Neil Young’s Film Lounge – Welcome to the Jungle

Published on: March 23rd, 2004

WELCOME TO THE JUNGLE

6/10

aka The Rundown : USA 2003 : Peter BERG : 104 mins

Have fun, says Arnold Schwarzenegger at the beginning of Welcome to the Jungle a blink-and-miss-him cameo as a bloke walking out of a nightclub just as the films hero Beck (WWF beefcake Dwayne Johnson, aka The Rock) walks in. If we conveniently overlook his upcoming cameo in the Around the World in 80 Days remake, the line stands as neat Hollywood auf wiedersehen from Californias new Governor a graceful baton-passing to the new muscle-hero on the block. And of course Arnold isn’t just telling The Rock to enjoy himself the injunction also applies to the audience as well, priming us for what turns out to be an unexpectedly entertaining, if utterly disposable, action-comedy romp.

The daft plot sees Los Angeles retrieval expert (and skilled chef) Beck taking on the proverbial one last job before retiring to realise his dream of running his own restaurant. For reasons never quite fully explained, Beck is hired by devious millionaire Walker (William Lucking) to track down his errant son Travis (Seann William Scott). A motormouthed, cocksure would-be Indiana Jones, Traviss pursuit of a fabled relic (Gato del Diablo) leads him to a remote town in the Amazon jungle (i.e. rain forest) dominated by ruthless American goldmine-operator Hatcher (Christopher Walken). Hatchers exploitation of the local workforce is opposed by well-armed rebels including Traviss sultry, feisty, on-off girlfriend Mariana (Rosario Dawson). All of which makes complicates Becks mission no end…

One-time actor Berg has clearly come on leaps and bounds in the half-decade since his previous feature, 1998s Very Bad Things: the flop Cameron Diaz/Christian Slater trouble-in-Vegas comedy widely (and only slightly unfairly) referred to as Very Bad Film by those unfortunate enough to have seen it. Berg wrote the script for that misfire this time R J Stewart and James Vanderbilt handle screenplay duties (story by Stewart) and for the most part they do a solid job.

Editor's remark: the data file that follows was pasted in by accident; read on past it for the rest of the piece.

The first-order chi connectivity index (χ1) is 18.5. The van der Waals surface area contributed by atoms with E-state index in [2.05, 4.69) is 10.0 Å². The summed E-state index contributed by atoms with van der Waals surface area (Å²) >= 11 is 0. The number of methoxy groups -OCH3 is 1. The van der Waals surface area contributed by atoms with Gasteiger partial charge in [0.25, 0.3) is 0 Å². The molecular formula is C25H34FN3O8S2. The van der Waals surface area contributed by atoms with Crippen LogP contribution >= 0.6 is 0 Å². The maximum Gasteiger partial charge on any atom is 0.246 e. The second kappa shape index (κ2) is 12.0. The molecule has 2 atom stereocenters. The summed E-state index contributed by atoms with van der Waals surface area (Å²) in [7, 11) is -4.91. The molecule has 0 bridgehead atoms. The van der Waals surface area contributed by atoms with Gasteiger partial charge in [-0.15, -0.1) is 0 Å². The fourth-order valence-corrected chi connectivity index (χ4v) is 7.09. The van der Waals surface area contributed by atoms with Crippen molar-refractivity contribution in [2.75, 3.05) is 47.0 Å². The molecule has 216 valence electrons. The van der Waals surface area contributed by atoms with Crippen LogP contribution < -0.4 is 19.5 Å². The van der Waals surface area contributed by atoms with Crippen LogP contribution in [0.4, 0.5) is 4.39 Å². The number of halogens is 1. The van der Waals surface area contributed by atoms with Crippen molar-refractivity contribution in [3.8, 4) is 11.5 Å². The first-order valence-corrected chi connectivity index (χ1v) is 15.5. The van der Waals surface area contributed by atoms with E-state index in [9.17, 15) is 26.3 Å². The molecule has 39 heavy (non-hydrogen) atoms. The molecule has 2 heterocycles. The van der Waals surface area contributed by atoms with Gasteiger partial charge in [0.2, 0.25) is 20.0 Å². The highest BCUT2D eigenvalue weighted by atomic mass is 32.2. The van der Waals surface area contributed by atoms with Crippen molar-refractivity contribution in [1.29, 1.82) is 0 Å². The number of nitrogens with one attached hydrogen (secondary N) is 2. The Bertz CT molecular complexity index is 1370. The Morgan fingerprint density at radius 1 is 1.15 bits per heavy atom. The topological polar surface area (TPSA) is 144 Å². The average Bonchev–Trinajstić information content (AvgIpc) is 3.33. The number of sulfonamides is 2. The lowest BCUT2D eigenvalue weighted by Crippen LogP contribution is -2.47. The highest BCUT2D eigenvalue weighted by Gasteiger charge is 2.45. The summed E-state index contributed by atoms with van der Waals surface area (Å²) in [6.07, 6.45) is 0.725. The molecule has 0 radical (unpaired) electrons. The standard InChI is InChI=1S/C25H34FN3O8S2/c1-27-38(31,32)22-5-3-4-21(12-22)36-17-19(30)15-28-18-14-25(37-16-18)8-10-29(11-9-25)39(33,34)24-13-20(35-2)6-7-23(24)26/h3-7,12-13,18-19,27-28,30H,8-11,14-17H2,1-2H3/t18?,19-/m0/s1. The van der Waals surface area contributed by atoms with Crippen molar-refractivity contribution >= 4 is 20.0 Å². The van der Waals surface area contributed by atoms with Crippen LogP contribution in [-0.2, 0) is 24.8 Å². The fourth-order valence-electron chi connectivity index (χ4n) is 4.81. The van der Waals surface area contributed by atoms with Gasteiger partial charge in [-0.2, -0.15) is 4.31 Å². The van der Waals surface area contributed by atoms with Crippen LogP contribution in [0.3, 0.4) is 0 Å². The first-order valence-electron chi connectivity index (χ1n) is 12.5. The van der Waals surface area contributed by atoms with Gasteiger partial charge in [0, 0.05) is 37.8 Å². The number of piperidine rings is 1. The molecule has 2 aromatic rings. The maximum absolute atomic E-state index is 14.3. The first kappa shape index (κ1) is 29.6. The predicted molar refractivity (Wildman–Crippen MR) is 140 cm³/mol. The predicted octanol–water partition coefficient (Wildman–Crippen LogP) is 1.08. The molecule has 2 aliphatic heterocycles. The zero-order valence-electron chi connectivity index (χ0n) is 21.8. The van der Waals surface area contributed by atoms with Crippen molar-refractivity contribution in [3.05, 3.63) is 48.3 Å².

Berg keeps things moving at a fast clip, and while most of the action is silly and juvenile, the film certainly doesn’t take itself at all seriously despite the glib treatment of its ever-topical subject-matter (American exploitation/oppression of the global poor), only the most po-faced could possibly take serious offence. How seriously can anyone regard a film which revolves around the quest for a gewgaw which, when found, bears an eerie resemblance to the Jules Rimet trophy and which looks suspiciously light for a supposedly solid-gold artefact.

The Rock, meanwhile, makes for a very personable, laid-back hero refreshingly, Beck only uses violence when absolutely necessary, and guns as a terminal last resort. And his predictably up-and-down relationship with Scott (back on form after the dire Bulletproof Monk) has rather more zip and energy than most recent big-screen buddy-pairings (especially those featuring Owen Wilson). Adding to the fun, Ewen Bremner pops up as an Ulsterman pilot-for-hire who makes Snatchs Brad Pitt sound like Alastair Cooke. Though Dawson is, needless to say, criminally underused, Walken is, needless to say, outstanding value packing more into the single word refrigerator than most actors manage in their whole careers.

And the script does give him one great villainous speech, in which Hatcher manages to compares himself with a trio of literary tyrants within the space of a minute: Joseph Conrads Col.Kurtz (Im the heart in the darkness!), H G Wells Dr Moreau (Are we not men?!) and Roald Dahls Willie Wonka (you… Oompah Loompahs!). Come to think of it, isn’t the whole bring-back-my-son set-up a nod to Patricia Highsmiths Talented Mr Ripley itself borrowed from Henry James The Ambassadors? Hmm… On reflection… probably not.

25th March, 2004
(seen 23rd March : Odeon, Gate, Newcastle-upon-Tyne)

by Neil Young